“That’s what we understood as well.”
Nothing more was said for some time. Elah nodded to Sheghal, who then walked down to where their lane met the north-bound road, grabbing a torch as she went. She lit a hanging lantern there on a post close to the road. Stranth and Archer both caught a glimpse of Nell’s face as Sheghal did this, and were curious about the look of fright that swept over her. She quickly checked herself and lowered her eyes to the ground.
“Time to be turnin’ in,” Elah said abruptly. Rising to go into the house, she called over her shoulder, “Everthin’ ya need’s in the barn.”
Ava witnessed the triumphant sneer Ina shot at Nell as she turned without a word into the house, followed by the twin boys, who both snickered a little under their breath as they went. The travelers were left feeling somewhat dismayed by this sudden change. Nell had yet to look up when her father slowly rose up out of his chair, shaking his head in a bemused manner. He stretched a little before he gently tapped Nell on her shoulder and said, “It’s late.”
“Comin’, Papa,” she quietly replied. She stood and slowly walked to the door with slumped shoulders. Just before going in, she paused, then straightened and turned to look back at her bewildered guests and said, “Ya’ll need yer rest. There’s blankets and fresh hay in the loft. Please make yerselves comfortable.” And then she was gone.
“That was strange,” Onar flatly stated.
Archer merely rose and nodded toward the barn. The others rose to follow. Stranth stayed below to take the first watch, while the rest of the family climbed up the ladder to the loft. Archer and Ava lay down in a line, end to end with their heads almost meeting in the middle. They both had a view of most of the lower section of the barn, the door in particular. They could hear Stranth quietly tending to the horses; and before long they could hear Onar humming softly beside his mother, a sure indicator that he was almost asleep. When the humming changed to deep breathing, Archer rolled over on his stomach and raised up on his elbows.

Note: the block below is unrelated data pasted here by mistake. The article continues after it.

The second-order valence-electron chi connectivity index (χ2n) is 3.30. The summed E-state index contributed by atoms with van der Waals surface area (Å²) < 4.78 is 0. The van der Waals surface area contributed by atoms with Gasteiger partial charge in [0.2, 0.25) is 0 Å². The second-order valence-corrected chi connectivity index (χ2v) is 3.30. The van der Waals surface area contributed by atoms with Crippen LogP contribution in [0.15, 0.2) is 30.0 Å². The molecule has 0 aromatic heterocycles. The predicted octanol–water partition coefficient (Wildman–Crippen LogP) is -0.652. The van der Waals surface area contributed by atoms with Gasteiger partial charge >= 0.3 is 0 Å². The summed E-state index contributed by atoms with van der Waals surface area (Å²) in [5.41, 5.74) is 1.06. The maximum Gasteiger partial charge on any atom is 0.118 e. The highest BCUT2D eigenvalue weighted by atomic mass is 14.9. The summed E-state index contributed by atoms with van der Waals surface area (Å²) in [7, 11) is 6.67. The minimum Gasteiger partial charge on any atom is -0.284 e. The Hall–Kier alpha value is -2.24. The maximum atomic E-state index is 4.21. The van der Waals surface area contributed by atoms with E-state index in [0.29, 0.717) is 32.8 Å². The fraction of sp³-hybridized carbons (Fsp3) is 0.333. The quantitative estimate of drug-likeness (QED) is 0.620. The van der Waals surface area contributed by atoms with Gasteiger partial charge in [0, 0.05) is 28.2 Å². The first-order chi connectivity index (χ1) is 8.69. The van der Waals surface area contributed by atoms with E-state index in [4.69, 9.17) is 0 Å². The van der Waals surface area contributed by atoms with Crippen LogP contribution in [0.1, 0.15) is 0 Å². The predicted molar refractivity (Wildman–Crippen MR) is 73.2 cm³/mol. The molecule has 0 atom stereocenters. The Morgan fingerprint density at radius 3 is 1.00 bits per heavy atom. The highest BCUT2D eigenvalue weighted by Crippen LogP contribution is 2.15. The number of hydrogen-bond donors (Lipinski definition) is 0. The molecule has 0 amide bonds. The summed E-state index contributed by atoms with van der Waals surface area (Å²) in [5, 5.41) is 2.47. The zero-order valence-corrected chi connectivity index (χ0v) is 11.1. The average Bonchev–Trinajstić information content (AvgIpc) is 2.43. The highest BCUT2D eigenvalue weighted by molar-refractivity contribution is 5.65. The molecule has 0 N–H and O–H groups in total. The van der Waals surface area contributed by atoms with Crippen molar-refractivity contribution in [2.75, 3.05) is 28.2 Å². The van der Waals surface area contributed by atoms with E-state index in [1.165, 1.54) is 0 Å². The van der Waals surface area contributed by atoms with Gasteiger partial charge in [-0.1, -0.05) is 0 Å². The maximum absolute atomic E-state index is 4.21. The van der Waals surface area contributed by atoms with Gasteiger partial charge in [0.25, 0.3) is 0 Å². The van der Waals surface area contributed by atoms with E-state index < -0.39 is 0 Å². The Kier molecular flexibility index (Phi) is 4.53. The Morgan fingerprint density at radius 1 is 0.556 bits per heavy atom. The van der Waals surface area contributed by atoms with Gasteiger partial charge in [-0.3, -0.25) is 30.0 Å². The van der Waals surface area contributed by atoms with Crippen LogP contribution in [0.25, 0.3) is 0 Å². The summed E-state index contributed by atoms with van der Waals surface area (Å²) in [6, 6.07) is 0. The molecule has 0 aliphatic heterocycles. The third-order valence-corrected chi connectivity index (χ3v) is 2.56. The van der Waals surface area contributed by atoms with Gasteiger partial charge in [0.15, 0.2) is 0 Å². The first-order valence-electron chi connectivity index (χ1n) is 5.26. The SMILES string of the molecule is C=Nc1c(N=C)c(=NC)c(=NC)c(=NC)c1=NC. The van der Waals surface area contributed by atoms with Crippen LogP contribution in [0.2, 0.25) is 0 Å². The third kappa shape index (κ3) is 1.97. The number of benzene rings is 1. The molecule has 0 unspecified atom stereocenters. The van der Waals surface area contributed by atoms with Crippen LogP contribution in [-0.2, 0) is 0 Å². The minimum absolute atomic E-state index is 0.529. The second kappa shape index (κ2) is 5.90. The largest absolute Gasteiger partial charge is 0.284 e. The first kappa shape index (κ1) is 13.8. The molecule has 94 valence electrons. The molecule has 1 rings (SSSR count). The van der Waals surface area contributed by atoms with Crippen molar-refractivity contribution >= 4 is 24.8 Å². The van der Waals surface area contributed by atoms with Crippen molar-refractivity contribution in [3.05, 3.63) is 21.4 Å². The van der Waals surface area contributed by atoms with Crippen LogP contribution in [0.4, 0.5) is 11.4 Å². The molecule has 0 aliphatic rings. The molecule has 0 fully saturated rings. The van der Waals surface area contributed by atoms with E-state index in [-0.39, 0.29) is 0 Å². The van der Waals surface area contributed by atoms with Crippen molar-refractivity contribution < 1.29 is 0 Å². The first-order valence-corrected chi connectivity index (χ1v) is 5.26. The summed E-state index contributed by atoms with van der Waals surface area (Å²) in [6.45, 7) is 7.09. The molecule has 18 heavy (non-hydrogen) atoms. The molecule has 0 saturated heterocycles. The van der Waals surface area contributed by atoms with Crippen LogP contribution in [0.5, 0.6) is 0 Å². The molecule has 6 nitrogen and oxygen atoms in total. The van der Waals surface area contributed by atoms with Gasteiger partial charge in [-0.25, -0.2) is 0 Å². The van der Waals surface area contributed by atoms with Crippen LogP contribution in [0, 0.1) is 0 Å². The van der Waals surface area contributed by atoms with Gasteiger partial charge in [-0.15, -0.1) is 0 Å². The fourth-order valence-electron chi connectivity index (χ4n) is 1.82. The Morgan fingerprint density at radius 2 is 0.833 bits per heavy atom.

“Ava,” he whispered.
She rolled over to raise herself up on her elbows also.
I’ve got a bad feeling about our hosts. He placed his hands over hers.
Me, too. What should we do? Should we go ahead and leave now?
I sense we can risk a couple of hours’ rest. I’m going down to the road to extinguish the lantern. I suspect that it’s some sort of signal. He pulled a piece of straw or two out of her hair and ran his hand along the edge of her face. If anything should ever happen to me . . .
Don’t say things like that . . .
I have to. You need to know this. If anything should happen to me along the way, do not despair. Press on to the east until you come to the Wall. Do not hesitate! Go through it; and I promise I will be there to meet you at the city gates, no matter what happens on this side! I will be waiting there for you. Promise me you’ll meet me there.
Archereus, I can’t do this without you—
Yes! Yes, you can! And if it comes to that, I’ve arranged for another guide to come to you. Only promise me you won’t give up!
Ava didn’t even want to let her mind go there. She had come to rely on Archer and love him in a way that she didn’t ever know she could love someone. She drew her face up close to his and pressed her lips to his. The kiss ignited a passion in each of them that was both fiery and pure.
“I promise,” she whispered. “I won’t give up.”
Get some sleep. He waited until she rolled back over on her back, then gently kissed her forehead before stepping down the ladder to the lower level. He informed Stranth of his suspicion and his plan.
Stranth kept a watch on the house, while Archer sprinted down to the lamp post and extinguished the light.
“Should we mount up now?” Stranth asked him when he returned.
“We’ll wait until after the first watch. Will you be all right?”
“I’ll make it. I had a good nap earlier.”
Archer nodded, amused, then climbed back up the ladder. Ava was still awake when he reached her, though he could see her eyes were heavy. She held out her hand to him; he took it in his hand and pressed his lips to her fingers. He pressed her hand to his cheek, then kissed her open palm. Returning her hand to her, he said, “Get some sleep. We leave after the first watch.”
It was getting close to that time when Stranth saw the latch of the barn door going up and heard a muffled rattling. He was up with his sword drawn before the visitor could open the door. She stepped in. Looking shaken and scared, she told Stranth they must be off immediately. She also said she wanted to go with them.